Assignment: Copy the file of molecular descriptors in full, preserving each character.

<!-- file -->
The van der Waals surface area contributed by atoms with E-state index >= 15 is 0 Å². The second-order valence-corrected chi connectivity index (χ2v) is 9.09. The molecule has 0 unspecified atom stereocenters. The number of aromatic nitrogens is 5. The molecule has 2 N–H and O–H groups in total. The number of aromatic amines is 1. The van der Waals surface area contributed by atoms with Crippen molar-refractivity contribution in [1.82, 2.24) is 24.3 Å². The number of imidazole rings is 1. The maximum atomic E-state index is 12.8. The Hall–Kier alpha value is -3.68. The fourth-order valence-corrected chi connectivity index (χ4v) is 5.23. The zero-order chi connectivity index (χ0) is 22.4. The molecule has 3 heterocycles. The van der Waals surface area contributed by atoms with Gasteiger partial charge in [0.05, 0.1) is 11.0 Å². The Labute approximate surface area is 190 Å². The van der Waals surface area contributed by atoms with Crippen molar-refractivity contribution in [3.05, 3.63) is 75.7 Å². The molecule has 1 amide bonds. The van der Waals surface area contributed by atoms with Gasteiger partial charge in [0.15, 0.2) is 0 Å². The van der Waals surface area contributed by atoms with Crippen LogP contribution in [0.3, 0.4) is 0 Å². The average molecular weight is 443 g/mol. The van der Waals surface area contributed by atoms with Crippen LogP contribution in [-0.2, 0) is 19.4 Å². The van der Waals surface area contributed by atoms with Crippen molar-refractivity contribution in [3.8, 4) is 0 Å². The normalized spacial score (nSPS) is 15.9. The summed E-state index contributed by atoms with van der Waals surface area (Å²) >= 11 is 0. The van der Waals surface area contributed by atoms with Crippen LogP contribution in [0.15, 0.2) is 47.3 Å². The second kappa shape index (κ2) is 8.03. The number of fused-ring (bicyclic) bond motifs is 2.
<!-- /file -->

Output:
The van der Waals surface area contributed by atoms with E-state index >= 15 is 0 Å². The second-order valence-corrected chi connectivity index (χ2v) is 9.09. The molecule has 0 unspecified atom stereocenters. The number of aromatic nitrogens is 5. The molecule has 2 N–H and O–H groups in total. The number of aromatic amines is 1. The van der Waals surface area contributed by atoms with Crippen molar-refractivity contribution in [1.82, 2.24) is 24.3 Å². The number of imidazole rings is 1. The maximum atomic E-state index is 12.8. The Hall–Kier alpha value is -3.68. The fourth-order valence-corrected chi connectivity index (χ4v) is 5.23. The zero-order chi connectivity index (χ0) is 22.4. The molecule has 3 heterocycles. The van der Waals surface area contributed by atoms with Gasteiger partial charge in [0.05, 0.1) is 11.0 Å². The Labute approximate surface area is 190 Å². The van der Waals surface area contributed by atoms with Crippen molar-refractivity contribution in [3.05, 3.63) is 75.7 Å². The molecule has 1 amide bonds. The van der Waals surface area contributed by atoms with Gasteiger partial charge in [0.15, 0.2) is 0 Å². The van der Waals surface area contributed by atoms with Crippen LogP contribution in [0.3, 0.4) is 0 Å². The average molecular weight is 443 g/mol. The van der Waals surface area contributed by atoms with Crippen LogP contribution in [-0.2, 0) is 19.4 Å². The van der Waals surface area contributed by atoms with Crippen molar-refractivity contribution in [3.8, 4) is 0 Å². The normalized spacial score (nSPS) is 15.9. The summed E-state index contributed by atoms with van der Waals surface area (Å²) >= 11 is 0. The van der Waals surface area contributed by atoms with Crippen LogP contribution in [0.15, 0.2) is 47.3 Å². The second kappa shape index (κ2) is 8.03. The number of fused-ring (bicyclic) bond motifs is 2.